A heavy-hitter in the sneaker scene since the height of Michael Jordan’s NBA career in 1984, Jordan Brand has launched 36 silhouettes, countless colourways and several apparel line-ups. As demand continues to increase for all-things Jordan, the brand now operates on a two-season cycle for its in-line releases, unveiling a group of sneakers at a time. The next collection set to make waves in the industry is the Spring 2022 release calendar, which puts a focus on inclusive sizing, lesser-known silhouettes and iconic hues.
Over the last 24 months, Jordan Brand has faced some serious competition. The Nike Dunk, Nike Air Force 1 and New Balance 550 have all caught up with the legendary Jordan 1, forcing MJ’s namesake brand to dig into the archive and reimagine some of its older, slightly forgotten styles. The result? A Spring 2022 catalogue that’s unexpectedly colourful, slightly nostalgic and a lot more exciting.
Air Jordan 1 High OG Dark Marina Blue
The Air Jordan 1 is Jordan Brand’s top seller. The Air Jordan 1 High OG Marina Blue comes in a similar in palette to the Nike Dunk Low Hyper Cobalt from last year, making it an instant fan favourite. Set to release in February, this is a headliner on the release calendar for every Jordan lover. A welcome addition, the pair will release in full family sizing.
Air Jordan 1 High OG Brotherhood
This iteration of the Air Jordan 1 pulls inspiration from Michael Jordan’s connection to the Omega Psi Phi fraternity, one of the most historically significant African American fraternities in America. Mimicking the frat’s colour scheme of “University Gold” and “Light Bordeaux”, the pair is allegedly releasing soon after the aforementioned Air Jordan 1 Dark Marina Blue at the end of February, once again in an inclusive size run.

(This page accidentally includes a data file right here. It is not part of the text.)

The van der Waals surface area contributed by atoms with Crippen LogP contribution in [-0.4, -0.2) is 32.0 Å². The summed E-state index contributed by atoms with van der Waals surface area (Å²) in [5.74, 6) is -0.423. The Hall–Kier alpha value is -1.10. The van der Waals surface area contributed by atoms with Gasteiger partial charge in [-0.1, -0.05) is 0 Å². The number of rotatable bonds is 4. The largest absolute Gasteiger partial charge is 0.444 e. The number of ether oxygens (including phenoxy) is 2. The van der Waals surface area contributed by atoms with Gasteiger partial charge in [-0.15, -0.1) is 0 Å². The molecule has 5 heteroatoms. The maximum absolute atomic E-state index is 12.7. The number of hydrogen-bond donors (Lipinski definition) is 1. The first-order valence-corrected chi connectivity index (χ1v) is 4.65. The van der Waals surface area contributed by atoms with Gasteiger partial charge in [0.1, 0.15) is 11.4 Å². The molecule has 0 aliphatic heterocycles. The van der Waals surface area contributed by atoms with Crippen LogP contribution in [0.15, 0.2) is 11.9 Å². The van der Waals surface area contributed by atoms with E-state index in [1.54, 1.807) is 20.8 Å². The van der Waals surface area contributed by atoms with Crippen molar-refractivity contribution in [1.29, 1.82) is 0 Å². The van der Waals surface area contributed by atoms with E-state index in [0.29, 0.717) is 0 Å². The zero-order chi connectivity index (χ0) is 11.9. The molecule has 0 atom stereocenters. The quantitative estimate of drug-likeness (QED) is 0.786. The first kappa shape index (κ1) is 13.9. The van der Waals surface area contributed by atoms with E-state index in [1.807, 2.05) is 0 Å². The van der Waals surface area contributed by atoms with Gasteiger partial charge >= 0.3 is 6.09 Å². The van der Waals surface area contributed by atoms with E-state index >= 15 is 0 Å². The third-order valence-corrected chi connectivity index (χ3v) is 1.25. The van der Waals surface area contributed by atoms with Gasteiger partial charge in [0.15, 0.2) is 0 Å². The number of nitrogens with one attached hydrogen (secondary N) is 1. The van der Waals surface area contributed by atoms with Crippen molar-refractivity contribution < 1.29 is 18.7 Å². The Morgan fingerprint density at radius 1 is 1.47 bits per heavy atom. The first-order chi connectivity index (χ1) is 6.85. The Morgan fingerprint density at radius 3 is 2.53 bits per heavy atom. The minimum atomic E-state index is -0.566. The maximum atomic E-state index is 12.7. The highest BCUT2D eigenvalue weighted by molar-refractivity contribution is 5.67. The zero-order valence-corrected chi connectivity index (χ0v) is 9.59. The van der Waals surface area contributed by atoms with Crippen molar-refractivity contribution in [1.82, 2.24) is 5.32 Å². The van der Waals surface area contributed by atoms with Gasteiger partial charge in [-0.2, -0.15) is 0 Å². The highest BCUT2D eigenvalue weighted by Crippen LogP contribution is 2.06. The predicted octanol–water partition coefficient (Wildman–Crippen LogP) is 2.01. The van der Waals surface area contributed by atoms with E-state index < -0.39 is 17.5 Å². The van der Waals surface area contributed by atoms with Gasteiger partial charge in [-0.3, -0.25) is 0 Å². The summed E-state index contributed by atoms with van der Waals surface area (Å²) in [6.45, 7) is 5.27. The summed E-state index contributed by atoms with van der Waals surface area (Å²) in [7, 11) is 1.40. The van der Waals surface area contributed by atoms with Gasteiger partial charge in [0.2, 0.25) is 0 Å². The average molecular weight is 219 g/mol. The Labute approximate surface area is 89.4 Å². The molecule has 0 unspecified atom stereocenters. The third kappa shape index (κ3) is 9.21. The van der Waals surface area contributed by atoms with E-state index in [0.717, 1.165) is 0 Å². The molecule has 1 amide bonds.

Air Jordan 4 WMNS Blank Canvas
Arguably the highlight of the entire collection is the Air Jordan 4 Blank Canvas, a monochromatic sneaker constructed entirely of, you guessed it, canvas. The perfect base for any outfit, or any custom, this is an early entry for sneaker of the year. Standing out from the subtle upper, we see some colour added to the outsole by way of blue and red tooling elements as well as a minute paint splatter effect.
Air Jordan 4 Zen Master
Arriving as a polar opposite to the aforementioned Blank Canvas outfit, the Zen Master Air Jordan 4 comes as a loud, whimsical tie-dye colourway perfect for summer months. The upper, made up of pinks and purples, is outlined by the 4’s iconic hardware elements in a black hue.
Air Jordan 4 Infrared
Nike’s iconic Infrared colour was born with Tinker Hatfield’s design of the Air Max 90. Shortly after, the Air Jordan 6 followed suit, and in the three decades since we’ve witnessed Infrared employed on countless silhouettes. 2022 marks the first time we’ve seen it used on the Air Jordan 4, with the shoe’s plastic eyelets, Jumpman logo and interior all draped in Infrared, contrasted against by a spectrum of black and grey which covers the remainder of the upper. 2021 was the year of the Lightning AJ4, maybe 2022 will be dominated by Infrared.